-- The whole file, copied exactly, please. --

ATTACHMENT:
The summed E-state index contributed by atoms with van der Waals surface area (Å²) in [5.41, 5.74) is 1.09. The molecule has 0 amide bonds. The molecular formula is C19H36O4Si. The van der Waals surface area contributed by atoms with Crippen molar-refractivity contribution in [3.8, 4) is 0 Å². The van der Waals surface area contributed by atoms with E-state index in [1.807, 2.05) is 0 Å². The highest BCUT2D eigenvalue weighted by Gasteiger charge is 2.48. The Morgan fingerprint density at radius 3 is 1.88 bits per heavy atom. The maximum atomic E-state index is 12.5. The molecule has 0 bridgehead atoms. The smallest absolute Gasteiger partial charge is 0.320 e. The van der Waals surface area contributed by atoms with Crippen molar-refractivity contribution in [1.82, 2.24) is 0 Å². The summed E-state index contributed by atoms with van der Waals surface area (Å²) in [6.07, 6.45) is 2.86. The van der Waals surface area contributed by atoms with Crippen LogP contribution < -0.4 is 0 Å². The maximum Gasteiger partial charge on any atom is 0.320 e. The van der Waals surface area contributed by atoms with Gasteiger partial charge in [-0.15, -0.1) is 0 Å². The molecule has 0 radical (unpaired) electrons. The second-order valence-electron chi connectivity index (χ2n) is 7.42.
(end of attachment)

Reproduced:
The summed E-state index contributed by atoms with van der Waals surface area (Å²) in [5.41, 5.74) is 1.09. The molecule has 0 amide bonds. The molecular formula is C19H36O4Si. The van der Waals surface area contributed by atoms with Crippen molar-refractivity contribution in [3.8, 4) is 0 Å². The van der Waals surface area contributed by atoms with E-state index in [1.807, 2.05) is 0 Å². The highest BCUT2D eigenvalue weighted by Gasteiger charge is 2.48. The Morgan fingerprint density at radius 3 is 1.88 bits per heavy atom. The maximum atomic E-state index is 12.5. The molecule has 0 bridgehead atoms. The smallest absolute Gasteiger partial charge is 0.320 e. The van der Waals surface area contributed by atoms with Crippen molar-refractivity contribution in [1.82, 2.24) is 0 Å². The summed E-state index contributed by atoms with van der Waals surface area (Å²) in [6.07, 6.45) is 2.86. The van der Waals surface area contributed by atoms with Crippen LogP contribution < -0.4 is 0 Å². The maximum Gasteiger partial charge on any atom is 0.320 e. The van der Waals surface area contributed by atoms with Gasteiger partial charge in [-0.15, -0.1) is 0 Å². The molecule has 0 radical (unpaired) electrons. The second-order valence-electron chi connectivity index (χ2n) is 7.42.